We understand that you may have questions about the recent article in The Atlantic Monthly about the Museum’s Architectural Fragment collection. To begin,
The Brooklyn Museum regrets that the author’s comments do not reflect the substantive content of his hours of conversation with Museum staff, or of the extensive and detailed information subsequently provided in response to his questions. The Brooklyn Museum always investigates a range of possibilities for public disposition of works that have entered the deaccession process (the first step in releasing objects from a Museum’s collection), but currently has no agreement with any sales venue regarding the sale of recently deaccessioned architectural fragments. The Museum looks forward to continuing our plans for the full installation of the architectural sculpture collection, in consultation with specialists in the field who in recent years have contributed to the first qualitative assessment of these holdings.
Let us know what your questions are, and we will do our best to respond.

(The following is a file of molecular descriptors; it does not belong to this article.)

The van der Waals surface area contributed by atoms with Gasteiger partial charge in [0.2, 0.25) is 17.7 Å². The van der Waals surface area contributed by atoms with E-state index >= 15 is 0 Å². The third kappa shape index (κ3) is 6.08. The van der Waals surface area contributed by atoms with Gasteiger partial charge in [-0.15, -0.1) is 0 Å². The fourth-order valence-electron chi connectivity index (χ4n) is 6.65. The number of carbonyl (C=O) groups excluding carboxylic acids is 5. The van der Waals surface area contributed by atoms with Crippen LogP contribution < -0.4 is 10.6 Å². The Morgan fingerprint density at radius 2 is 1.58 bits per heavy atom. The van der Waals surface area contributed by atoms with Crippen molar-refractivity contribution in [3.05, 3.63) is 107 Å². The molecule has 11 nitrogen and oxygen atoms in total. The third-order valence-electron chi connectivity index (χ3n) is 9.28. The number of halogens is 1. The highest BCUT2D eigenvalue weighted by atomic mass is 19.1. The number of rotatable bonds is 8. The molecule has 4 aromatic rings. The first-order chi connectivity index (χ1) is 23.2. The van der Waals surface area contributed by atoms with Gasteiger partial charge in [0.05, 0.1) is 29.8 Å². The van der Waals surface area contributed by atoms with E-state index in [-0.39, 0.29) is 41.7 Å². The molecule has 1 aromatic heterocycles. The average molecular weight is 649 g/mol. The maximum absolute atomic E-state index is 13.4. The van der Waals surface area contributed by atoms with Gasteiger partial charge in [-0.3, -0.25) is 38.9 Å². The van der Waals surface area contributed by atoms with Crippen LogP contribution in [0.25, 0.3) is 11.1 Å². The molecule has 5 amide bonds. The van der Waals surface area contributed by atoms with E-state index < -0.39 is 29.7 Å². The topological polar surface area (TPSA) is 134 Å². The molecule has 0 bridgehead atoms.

Terry Carbone received her Masters in the History of Art from the University of Delaware, and her Doctorate from the CUNY Graduate Center. She has been on the curatorial staff of the Brooklyn Museum since 1985, and is now the Andrew W. Mellon Curator of American Art. She served as co-curator of the major exhibition "Eastman Johnson: Painting America", in 1999, and as co-author and volume editor of the accompanying exhibition catalogue of the same title, which was awarded the New York State Historical Associations' prestigious Henry Allen Moe Prize. She also served as project director for the innovative reinstallation of the Museum's American art galleries, which opened in 2001 as "American Identities: A New Look." More recently Terry completed the project to which she has devoted much of her tenure at the museum: serving as principal author of a two volume scholarly catalogue "American Paintings in the Brooklyn Museum: Artists Born by 1876." This publication was recently awarded the College Art Association's Alfred H. Barr Prize, presented each year for an especially distinguished museum publication on the history of art. Terry has now begun work on a major exhibition on the American 1920s.